It looks like assault, even attempted murder: hard, rapid-fire punches and kicks to the head. The victims are kids. So are the perps, seen firsthand in the latest teen-entertainment sensation: YouTube fight videos. The fights are real. One, posted last month and allegedly depicting Berkeley High School students on Dwight Way, shows some twenty kids cheering a big guy throwing a little guy to the ground, bashing his face 21 times in fewer seconds: “This is donell and trevonte fighting down the street from Berkeley High,” reads the summary. “Donell is the one in the long sleeve that gave the beating and Trevonte is the one in the short sleeve who received the beating.” As the film starts, a voice jubilates, “It’s recording!” Girls wearing backpacks hover, excited. In the video titled “Skyline Fight,” a black teen pummels a white teen. “That’s how you do it,” an onlooker proclaims. “My homey, that’s some good shit, man.”
It’s always the head, so you wonder how the losers emerge with eyes, teeth, crania, and brains intact, or even alive. It’s a truism that kids are cruel, but the spectators’ euphoria sends chills down your back. In a video allegedly filmed at San Leandro High School last year, a female student attacks a gray-haired female teacher, clasping her in a headlock. One alleged witness writes in the comments section, “dat bitch got her ass beat.” And race plays a big role. During a fight filmed this February at Concord’s Mount Diablo High School, supporters of a black kid pummeling a Latino kid jeer, “Whoop him” and “Beat his ass.” This film is titled “jameel whoops scrap.” Scrap is slang for Sureño gangsters. A Vallejo teen fight is titled “fuck scraps … I’m beatin’ that scrap’s ass.” Kids raised in the era of multicultural tolerance post comments that would make Martin Luther King Jr. cry. “DAT$ WHA$ UPP HOMiE, FUk A $CRAP,” someone writes about the Vallejo fight. Another blares: “White power.”
The blogger who calls himself the Mayor of Claycord exposed a series of fight videos filmed at Clayton Valley High School last year and sent his discoveries to the Concord Police Department, which launched an investigation.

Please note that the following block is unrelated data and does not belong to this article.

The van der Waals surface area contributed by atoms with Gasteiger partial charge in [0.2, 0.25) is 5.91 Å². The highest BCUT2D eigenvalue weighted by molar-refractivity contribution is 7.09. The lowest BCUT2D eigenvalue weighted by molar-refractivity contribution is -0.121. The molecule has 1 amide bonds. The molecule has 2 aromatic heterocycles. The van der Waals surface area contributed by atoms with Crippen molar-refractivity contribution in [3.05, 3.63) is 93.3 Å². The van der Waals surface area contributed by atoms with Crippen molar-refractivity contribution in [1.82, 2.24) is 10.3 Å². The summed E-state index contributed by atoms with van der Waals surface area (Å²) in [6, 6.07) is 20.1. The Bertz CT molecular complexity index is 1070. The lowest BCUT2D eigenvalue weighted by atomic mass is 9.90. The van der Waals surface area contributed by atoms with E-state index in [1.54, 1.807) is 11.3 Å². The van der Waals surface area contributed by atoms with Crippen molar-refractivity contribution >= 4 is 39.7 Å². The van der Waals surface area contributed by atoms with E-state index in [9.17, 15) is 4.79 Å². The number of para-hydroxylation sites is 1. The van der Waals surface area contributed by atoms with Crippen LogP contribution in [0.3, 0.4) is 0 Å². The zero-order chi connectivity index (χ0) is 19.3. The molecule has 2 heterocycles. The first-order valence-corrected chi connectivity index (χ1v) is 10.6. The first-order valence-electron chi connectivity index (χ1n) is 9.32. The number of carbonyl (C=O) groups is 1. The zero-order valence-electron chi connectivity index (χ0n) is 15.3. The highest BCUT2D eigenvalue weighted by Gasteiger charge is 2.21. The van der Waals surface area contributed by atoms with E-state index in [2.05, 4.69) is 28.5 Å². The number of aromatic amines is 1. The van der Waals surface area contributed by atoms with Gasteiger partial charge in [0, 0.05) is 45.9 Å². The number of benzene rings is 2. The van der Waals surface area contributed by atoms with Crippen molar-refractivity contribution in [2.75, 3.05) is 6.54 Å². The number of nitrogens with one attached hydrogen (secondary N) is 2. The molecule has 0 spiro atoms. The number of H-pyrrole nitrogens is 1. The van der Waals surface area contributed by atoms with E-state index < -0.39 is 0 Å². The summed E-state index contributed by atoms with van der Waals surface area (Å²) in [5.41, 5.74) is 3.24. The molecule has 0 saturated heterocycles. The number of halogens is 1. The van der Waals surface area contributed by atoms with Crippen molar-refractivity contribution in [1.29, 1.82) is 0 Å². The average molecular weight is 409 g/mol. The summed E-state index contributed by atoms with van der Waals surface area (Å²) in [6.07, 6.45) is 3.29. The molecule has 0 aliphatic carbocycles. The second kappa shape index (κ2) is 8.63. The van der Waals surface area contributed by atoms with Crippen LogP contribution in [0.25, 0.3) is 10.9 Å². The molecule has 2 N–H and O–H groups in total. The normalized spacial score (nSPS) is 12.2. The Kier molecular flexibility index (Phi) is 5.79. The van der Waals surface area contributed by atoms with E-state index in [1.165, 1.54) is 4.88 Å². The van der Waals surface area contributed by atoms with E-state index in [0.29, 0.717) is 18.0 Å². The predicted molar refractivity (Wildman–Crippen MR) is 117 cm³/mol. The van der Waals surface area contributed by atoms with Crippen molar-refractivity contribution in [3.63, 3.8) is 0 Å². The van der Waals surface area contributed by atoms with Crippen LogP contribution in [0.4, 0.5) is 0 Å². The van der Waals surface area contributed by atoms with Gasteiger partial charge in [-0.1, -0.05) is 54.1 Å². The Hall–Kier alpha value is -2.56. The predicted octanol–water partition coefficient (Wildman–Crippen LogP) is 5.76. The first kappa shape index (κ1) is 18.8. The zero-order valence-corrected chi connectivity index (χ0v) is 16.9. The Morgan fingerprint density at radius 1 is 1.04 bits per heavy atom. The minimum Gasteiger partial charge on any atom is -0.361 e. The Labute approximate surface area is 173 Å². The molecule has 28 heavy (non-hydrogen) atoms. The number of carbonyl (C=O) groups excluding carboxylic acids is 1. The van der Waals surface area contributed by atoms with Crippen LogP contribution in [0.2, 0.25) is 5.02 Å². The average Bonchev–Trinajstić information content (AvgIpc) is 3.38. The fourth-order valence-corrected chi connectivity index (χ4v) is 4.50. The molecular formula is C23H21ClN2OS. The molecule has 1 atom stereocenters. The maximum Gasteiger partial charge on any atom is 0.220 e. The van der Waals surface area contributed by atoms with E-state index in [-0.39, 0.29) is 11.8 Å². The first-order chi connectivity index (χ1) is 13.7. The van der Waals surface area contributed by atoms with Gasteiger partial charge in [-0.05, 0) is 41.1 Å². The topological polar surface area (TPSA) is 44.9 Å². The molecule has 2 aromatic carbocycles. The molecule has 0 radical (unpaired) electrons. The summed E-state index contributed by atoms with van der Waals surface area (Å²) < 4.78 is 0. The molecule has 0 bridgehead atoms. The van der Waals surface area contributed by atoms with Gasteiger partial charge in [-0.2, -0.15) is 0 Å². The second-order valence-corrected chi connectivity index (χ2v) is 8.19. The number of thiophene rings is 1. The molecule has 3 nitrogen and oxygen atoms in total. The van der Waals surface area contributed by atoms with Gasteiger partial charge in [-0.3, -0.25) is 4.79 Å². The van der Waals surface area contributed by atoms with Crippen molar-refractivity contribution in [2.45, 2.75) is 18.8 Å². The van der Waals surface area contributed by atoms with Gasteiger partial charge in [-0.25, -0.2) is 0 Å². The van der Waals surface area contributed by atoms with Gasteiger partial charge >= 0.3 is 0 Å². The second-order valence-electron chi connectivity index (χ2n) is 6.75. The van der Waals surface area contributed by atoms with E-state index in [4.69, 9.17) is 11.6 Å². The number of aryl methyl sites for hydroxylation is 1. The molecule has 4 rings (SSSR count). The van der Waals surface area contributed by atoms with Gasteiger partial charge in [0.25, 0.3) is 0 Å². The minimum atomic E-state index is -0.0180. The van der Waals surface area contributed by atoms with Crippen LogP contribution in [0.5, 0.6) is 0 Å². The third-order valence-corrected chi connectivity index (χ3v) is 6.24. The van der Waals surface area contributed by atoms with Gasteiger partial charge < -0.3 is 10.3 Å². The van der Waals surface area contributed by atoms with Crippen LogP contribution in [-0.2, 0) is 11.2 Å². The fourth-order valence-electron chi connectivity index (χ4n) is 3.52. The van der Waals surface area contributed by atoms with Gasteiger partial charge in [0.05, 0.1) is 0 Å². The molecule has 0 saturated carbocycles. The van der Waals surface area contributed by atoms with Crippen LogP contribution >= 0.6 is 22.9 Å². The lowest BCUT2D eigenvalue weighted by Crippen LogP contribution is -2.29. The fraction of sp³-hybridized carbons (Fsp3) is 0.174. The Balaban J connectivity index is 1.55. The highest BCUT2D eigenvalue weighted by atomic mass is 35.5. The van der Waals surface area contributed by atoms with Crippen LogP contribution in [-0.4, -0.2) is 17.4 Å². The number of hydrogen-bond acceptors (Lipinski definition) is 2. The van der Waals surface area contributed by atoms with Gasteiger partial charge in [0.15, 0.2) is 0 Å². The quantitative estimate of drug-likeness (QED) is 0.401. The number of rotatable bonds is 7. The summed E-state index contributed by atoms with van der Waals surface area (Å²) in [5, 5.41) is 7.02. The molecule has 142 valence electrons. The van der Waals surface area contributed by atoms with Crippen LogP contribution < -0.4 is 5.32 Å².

Most comments just praise assailants’ ability to injure. Regarding the Berkeley High fight, someone muses: “i liked dat slam at the end, was sweet.”
Stealing under cars
Catalytic-converter theft continues, with two reported swiped in the Berkeley Hills, another in the flats, on the morning of April 8.
Shoplifters stole three drawers full of bras from a store in Walnut Creek’s Broadway Plaza on March 30. According to the police log, three African-American women snatched the unmentionables and escaped in a newish, license-plateless car.
A weird vandalism wave hit the Berkeley Hills on April 5. According to the police report, a Bonnie Lane homeowner saw a tall slim white man wearing a studded black leather jacket rushing from car to car bending, breaking, and/or wrenching off windshield wipers: At least six vehicles were hit on Bonnie, more on Marin Avenue, Regal Road, and other nearby streets. “While I was able to straighten some of the thicker wiper arms,” the arriving officer wrote, others were “pretzellated beyond repair and were a total loss.”
A woman was arrested at the Berkeley Public Library’s Central Branch around noon on April 4 for tearing pages out of a Bible, a case of misdemeanor vandalism entailing the books of Jonah, Zachariah, Obadiah, and Zephaniah. According to the report, she told officers, “I didn’t know it was illegal.” Obadiah and Zephaniah foretell Judgment Day; to wit: “On the day of the LORD’s wrath, in the fire of his jealousy the whole world will be consumed, for he will make a sudden end of all.” (Zephaniah 1:18) Uh-oh.
A study in scarlet
Last December, a Rockridger spied “a young white woman outside my window puncturing a 1 gallon can of paint.” As he told his neighborhood-watch group, red paint poured onto the 51st Street sidewalk: “I confront her and she says it’s for an art project. I tell her to clean it up; NOW. She refuses. I call the cops,” who don’t arrive. Much of the block is splotched. “Meanwhile the woman is filming the whole event!” Fleeing on a bike, she remained a mystery until California College of Arts Associate Dean Ryan Jones, viewing students’ films this month, remembered the December complaint and: Aha! “I have met with this student to discuss her actions on that day,” Jones wrote in an e-mail to neighbors. “I will be asking her to write a reflective paper as well as a letter of apology to the Rockridge community.” She’ll also be assigned community service “to give back to the neighborhood that she willfully damaged. It is rare that we have the opportunity to hold our students accountable for this type of vandalism and I am eager to make it a true and lasting lesson.”
Oakland Police Department|California College of Arts|Zephaniah|YouTube